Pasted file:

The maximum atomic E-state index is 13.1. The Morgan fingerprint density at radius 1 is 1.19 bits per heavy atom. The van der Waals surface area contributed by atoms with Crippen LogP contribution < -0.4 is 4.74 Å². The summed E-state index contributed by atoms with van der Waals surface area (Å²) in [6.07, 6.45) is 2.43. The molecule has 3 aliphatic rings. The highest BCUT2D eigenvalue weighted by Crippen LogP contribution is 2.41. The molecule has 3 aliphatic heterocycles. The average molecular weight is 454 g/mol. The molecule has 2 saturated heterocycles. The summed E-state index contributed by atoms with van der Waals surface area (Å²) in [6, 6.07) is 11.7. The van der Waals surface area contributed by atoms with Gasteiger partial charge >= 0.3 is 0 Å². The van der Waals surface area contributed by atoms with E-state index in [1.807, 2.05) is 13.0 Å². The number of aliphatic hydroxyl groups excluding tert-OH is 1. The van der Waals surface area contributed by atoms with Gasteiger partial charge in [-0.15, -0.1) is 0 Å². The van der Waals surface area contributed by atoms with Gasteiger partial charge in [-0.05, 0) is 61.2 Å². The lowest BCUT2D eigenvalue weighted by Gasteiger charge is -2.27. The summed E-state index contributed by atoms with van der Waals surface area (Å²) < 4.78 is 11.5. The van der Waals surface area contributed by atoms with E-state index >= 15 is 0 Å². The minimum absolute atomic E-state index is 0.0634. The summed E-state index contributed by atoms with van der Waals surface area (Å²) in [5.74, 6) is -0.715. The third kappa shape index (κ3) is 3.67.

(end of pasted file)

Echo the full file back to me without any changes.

The maximum atomic E-state index is 13.1. The Morgan fingerprint density at radius 1 is 1.19 bits per heavy atom. The van der Waals surface area contributed by atoms with Crippen LogP contribution < -0.4 is 4.74 Å². The summed E-state index contributed by atoms with van der Waals surface area (Å²) in [6.07, 6.45) is 2.43. The molecule has 3 aliphatic rings. The highest BCUT2D eigenvalue weighted by Crippen LogP contribution is 2.41. The molecule has 3 aliphatic heterocycles. The average molecular weight is 454 g/mol. The molecule has 2 saturated heterocycles. The summed E-state index contributed by atoms with van der Waals surface area (Å²) in [6, 6.07) is 11.7. The van der Waals surface area contributed by atoms with Gasteiger partial charge >= 0.3 is 0 Å². The van der Waals surface area contributed by atoms with E-state index in [1.807, 2.05) is 13.0 Å². The number of aliphatic hydroxyl groups excluding tert-OH is 1. The van der Waals surface area contributed by atoms with Gasteiger partial charge in [-0.15, -0.1) is 0 Å². The van der Waals surface area contributed by atoms with Gasteiger partial charge in [-0.05, 0) is 61.2 Å². The lowest BCUT2D eigenvalue weighted by Gasteiger charge is -2.27. The summed E-state index contributed by atoms with van der Waals surface area (Å²) < 4.78 is 11.5. The van der Waals surface area contributed by atoms with E-state index >= 15 is 0 Å². The minimum absolute atomic E-state index is 0.0634. The summed E-state index contributed by atoms with van der Waals surface area (Å²) in [5.74, 6) is -0.715. The third kappa shape index (κ3) is 3.67.